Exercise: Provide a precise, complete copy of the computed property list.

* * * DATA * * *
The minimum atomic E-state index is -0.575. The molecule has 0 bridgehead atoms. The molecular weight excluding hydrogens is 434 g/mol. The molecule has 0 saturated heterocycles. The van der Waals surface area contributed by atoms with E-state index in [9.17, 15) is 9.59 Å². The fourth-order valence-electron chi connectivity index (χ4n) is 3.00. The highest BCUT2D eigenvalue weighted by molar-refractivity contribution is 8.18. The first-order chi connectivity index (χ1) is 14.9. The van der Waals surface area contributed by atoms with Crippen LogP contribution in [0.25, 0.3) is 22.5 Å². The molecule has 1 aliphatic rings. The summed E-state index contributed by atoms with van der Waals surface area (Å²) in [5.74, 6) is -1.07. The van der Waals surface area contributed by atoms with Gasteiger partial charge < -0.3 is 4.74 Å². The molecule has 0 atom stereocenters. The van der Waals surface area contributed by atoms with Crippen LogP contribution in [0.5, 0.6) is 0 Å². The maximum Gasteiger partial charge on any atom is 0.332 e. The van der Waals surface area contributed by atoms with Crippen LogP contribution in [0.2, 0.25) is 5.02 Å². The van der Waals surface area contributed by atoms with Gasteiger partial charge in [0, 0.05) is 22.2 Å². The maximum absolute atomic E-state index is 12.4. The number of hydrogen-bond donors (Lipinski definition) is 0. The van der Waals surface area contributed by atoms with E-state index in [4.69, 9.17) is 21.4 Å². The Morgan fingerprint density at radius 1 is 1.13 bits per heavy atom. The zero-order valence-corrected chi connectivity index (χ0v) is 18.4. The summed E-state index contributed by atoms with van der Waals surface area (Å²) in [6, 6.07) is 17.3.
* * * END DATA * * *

The minimum atomic E-state index is -0.575. The molecule has 0 bridgehead atoms. The molecular weight excluding hydrogens is 434 g/mol. The molecule has 0 saturated heterocycles. The van der Waals surface area contributed by atoms with E-state index in [9.17, 15) is 9.59 Å². The fourth-order valence-electron chi connectivity index (χ4n) is 3.00. The highest BCUT2D eigenvalue weighted by molar-refractivity contribution is 8.18. The first-order chi connectivity index (χ1) is 14.9. The van der Waals surface area contributed by atoms with Crippen LogP contribution in [0.25, 0.3) is 22.5 Å². The molecule has 1 aliphatic rings. The summed E-state index contributed by atoms with van der Waals surface area (Å²) in [5.74, 6) is -1.07. The van der Waals surface area contributed by atoms with Gasteiger partial charge < -0.3 is 4.74 Å². The molecule has 0 atom stereocenters. The van der Waals surface area contributed by atoms with Crippen LogP contribution in [0.5, 0.6) is 0 Å². The maximum Gasteiger partial charge on any atom is 0.332 e. The van der Waals surface area contributed by atoms with Crippen LogP contribution in [0.2, 0.25) is 5.02 Å². The van der Waals surface area contributed by atoms with Gasteiger partial charge in [0, 0.05) is 22.2 Å². The maximum absolute atomic E-state index is 12.4. The number of hydrogen-bond donors (Lipinski definition) is 0. The van der Waals surface area contributed by atoms with E-state index in [4.69, 9.17) is 21.4 Å². The Morgan fingerprint density at radius 1 is 1.13 bits per heavy atom. The zero-order valence-corrected chi connectivity index (χ0v) is 18.4. The summed E-state index contributed by atoms with van der Waals surface area (Å²) in [6, 6.07) is 17.3.